Microsoft's XBLA is considered the benchmark download service right now, with a weekly release schedule and easy-to-navigate storefront. But even though downloading games is considered one of this hardware generation's top features, it's hardly a new concept. A few generations back, both SEGA and Nintendo were experimenting with networked gaming services, such as Nintendo's Stellavision for the Super Famicom in Japan and the SEGA Channel for the Genesis in North America, Chile, Australia, Argentina, and the UK. Even Mattel briefly tried a cable service in 1982 for the Intellivision called PlayCable.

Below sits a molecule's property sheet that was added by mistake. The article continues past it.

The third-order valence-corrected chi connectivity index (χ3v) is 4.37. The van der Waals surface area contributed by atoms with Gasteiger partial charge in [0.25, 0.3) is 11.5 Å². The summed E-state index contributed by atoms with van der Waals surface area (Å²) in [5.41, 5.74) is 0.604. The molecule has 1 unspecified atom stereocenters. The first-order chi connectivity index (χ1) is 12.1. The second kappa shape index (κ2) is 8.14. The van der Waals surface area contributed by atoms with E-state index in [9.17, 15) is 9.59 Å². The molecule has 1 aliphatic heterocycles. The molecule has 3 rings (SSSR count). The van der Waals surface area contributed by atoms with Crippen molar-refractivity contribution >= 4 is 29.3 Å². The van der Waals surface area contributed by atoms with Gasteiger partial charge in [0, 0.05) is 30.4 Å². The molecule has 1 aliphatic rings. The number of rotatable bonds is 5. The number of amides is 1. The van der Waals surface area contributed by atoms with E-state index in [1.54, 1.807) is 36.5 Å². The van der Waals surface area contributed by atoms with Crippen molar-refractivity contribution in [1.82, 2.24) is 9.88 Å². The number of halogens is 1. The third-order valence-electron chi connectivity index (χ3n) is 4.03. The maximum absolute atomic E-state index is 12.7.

The SEGA Channel, released nationally in North America in 1994, was an exceedingly innovative delivery system for games -- quite prescient to what's happening now with services like Wii Ware, XBLA, and the PlayStation Network. Instead of using the Internet (which was in its pop culture infancy in 1994), SEGA teamed with Time Warner Cable and TCI -- both cable giants in the nineties -- to deliver games over regular coaxial cable.